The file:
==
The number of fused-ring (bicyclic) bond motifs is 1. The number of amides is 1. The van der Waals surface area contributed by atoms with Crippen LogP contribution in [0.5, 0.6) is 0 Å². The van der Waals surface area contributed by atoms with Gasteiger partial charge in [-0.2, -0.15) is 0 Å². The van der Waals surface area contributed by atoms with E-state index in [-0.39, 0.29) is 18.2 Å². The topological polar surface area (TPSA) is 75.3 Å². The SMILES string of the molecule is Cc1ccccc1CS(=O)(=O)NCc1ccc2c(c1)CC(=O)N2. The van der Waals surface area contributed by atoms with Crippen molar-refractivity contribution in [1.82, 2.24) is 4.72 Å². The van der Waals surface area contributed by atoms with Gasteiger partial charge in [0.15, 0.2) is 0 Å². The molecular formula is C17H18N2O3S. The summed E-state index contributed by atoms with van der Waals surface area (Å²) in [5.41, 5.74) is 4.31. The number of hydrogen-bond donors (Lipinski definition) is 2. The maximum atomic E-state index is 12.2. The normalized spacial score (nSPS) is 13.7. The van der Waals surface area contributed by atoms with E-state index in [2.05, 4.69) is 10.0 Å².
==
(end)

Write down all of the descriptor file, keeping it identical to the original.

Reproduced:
The number of fused-ring (bicyclic) bond motifs is 1. The number of amides is 1. The van der Waals surface area contributed by atoms with Crippen LogP contribution in [0.5, 0.6) is 0 Å². The van der Waals surface area contributed by atoms with Gasteiger partial charge in [-0.2, -0.15) is 0 Å². The van der Waals surface area contributed by atoms with E-state index in [-0.39, 0.29) is 18.2 Å². The topological polar surface area (TPSA) is 75.3 Å². The SMILES string of the molecule is Cc1ccccc1CS(=O)(=O)NCc1ccc2c(c1)CC(=O)N2. The van der Waals surface area contributed by atoms with Crippen molar-refractivity contribution in [1.82, 2.24) is 4.72 Å². The van der Waals surface area contributed by atoms with Gasteiger partial charge in [0.15, 0.2) is 0 Å². The molecular formula is C17H18N2O3S. The summed E-state index contributed by atoms with van der Waals surface area (Å²) in [5.41, 5.74) is 4.31. The number of hydrogen-bond donors (Lipinski definition) is 2. The maximum atomic E-state index is 12.2. The normalized spacial score (nSPS) is 13.7. The van der Waals surface area contributed by atoms with E-state index in [2.05, 4.69) is 10.0 Å².